Climate Change

Climate Change: Choosing Action or Inaction

By John Klaphake :: Posted 28 July 2019

Climate Change: Choosing Action or Inaction

A significant role of the Greater Wellington Regional Council is to protect, maintain and sustain our environment. This includes flood protection, land management, the provision of regional parks, public transport and water supply.

We are in unprecedented times of dramatic climate change. Climate change is not just about the increase in temperature, it is about storms, extreme weather, sea-level rise and drought. While there are still a few who deny climate change, most people accept it reluctantlty as an inevitable consequence of industrialisation and the unremitting reliance on fossil fuels to drive industry.

The challenge we face is the accelerating pace of climate change and the very narrow window we have just to maintain the temperature acceleration below 2 degrees Celcius.

The greatest challenge we face is the reluctance to pay to mitigate and reduce those activities that lead to climate change. Understandably, no one wants to pay extra in rates, we all think we pay enough.

Unfortunately, the only options available are to pay now or to pay more later. Opponents of climate change always point to the cost and the economic impact. However, the economic impact of not taking action are far greater.

Cost and economic impact of not taking action now:

  • Health: The young and the old are the most vulnerable during extreme heat, unable to regulate their body temperature and cool down, they will die.
  • Financial: The cost of insurance, or even the ability to get insurance will leave many people and businesses vulnerable.
  • New pest and diseases: With a change in climate our country becomes a home to sub-tropical pests and diseases, such as Dengue Fever and Ross River Virus. However, the pests and diseases go well beyond those that affect human health, there will be a myriad of others that affect our water, forests, land and agriculture.
  • Fisheries: There will be a decline in stock along with the acidification of the sea, making the oceans less viable at sustaining life.
  • Sea level rise and coastal inundation: making many of our coastal dwellings and cities uninhabitable. This will also result in less habitable land.
  • Rapid population changes: Rapid changes in domestic migration patterns as people shift from the coast to more inland places. This will also be compounded with a rapid increase in immigration from overseas by climate refugees. This may lead to greater social unrest.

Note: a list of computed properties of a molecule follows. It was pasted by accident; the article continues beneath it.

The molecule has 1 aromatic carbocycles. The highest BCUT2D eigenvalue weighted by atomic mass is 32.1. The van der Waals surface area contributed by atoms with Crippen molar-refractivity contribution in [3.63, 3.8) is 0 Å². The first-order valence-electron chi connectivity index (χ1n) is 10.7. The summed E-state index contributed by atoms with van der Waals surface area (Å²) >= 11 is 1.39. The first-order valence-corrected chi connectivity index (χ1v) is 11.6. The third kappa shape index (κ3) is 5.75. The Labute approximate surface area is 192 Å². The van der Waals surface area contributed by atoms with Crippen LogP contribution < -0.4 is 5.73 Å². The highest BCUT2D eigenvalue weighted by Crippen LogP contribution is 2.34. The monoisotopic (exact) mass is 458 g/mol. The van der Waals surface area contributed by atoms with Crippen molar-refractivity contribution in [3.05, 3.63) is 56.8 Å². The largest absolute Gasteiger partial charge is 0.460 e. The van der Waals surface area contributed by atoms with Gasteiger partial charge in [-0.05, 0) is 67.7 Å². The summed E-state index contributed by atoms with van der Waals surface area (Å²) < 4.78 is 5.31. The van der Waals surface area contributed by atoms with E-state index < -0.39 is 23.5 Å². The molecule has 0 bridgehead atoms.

• Agricultural yields: While there may be an increase in some yields through the planting of more sub-tropical, heat and drought tolerant plants, there will be a big decrease in yields in other crops. There will need to be a massive change in land use in order to feed our population on a decreasing amount of land and available water.
  • Infrastructure: With sea level rise our port will no longer be able to function so as to send our exports to our markets. Our storm-water system will be well below the capacity needed to deal with storms and extreme weather.
  • Power cuts: from an increasingly stretched power grid unable to keep up with demand for more energy from an increasing population.
  • Rivers and lakes: With an increase in temperature there will be overall lower water levels and more toxic algal blooms.
  • Extreme weather: With an increase in temperature the atmosphere will hold more moisture leading to increased and erratic weather and storms. This will lead to storm damage (slips and landslides) and flooding with an infrastructure unable to manage.
  • Wildfires: Hotter temperatures and increased droughts will increase the possibility of wildfires in New Zealand. If these large wildfires occur in and around our built up areas (such as in our town belts) the chances are high for loss of life and property. This will also lead to a loss of habitat and species. Further, the aftermath of a wildfire may result in flooding and landslides during winter or extreme weather events bringing down all the ash and debris from the fire.

These are the things that may well happen if we fail to reduce our carbon footprint within the 2 degree Celcius deadline we have set ourselves in the Paris Climate Agreement.

There is always a 'but'

An objection to having to do anything about climate change in New Zealand is that our contribution to greenhouse gases and climate change hardly registers against those of much larger countries and industries. That is true, we are minnows internationally. The real nub of the matter is that we cannot be pointing our collective finger to those other countries and demand that they reduce their emissions if we don't likewise do the same.

If we are to claim any moral high-ground, then we must take the initiative and act without prompting. There are a number of advantages to taking a lead on reduction and mitigations of greenhouse gases. The first is we can rightly apply pressure on our trading partners to take action to actively reduce their carbon footprint. Secondly, by actively reducing our carbon emissions we may be seen as a more desirable trading partner by other countries who have implemented carbon-neutral policies.

The question is whether we will take action, or leave it for our children and children's children to pay the price because we failed in our moment of stewardship.

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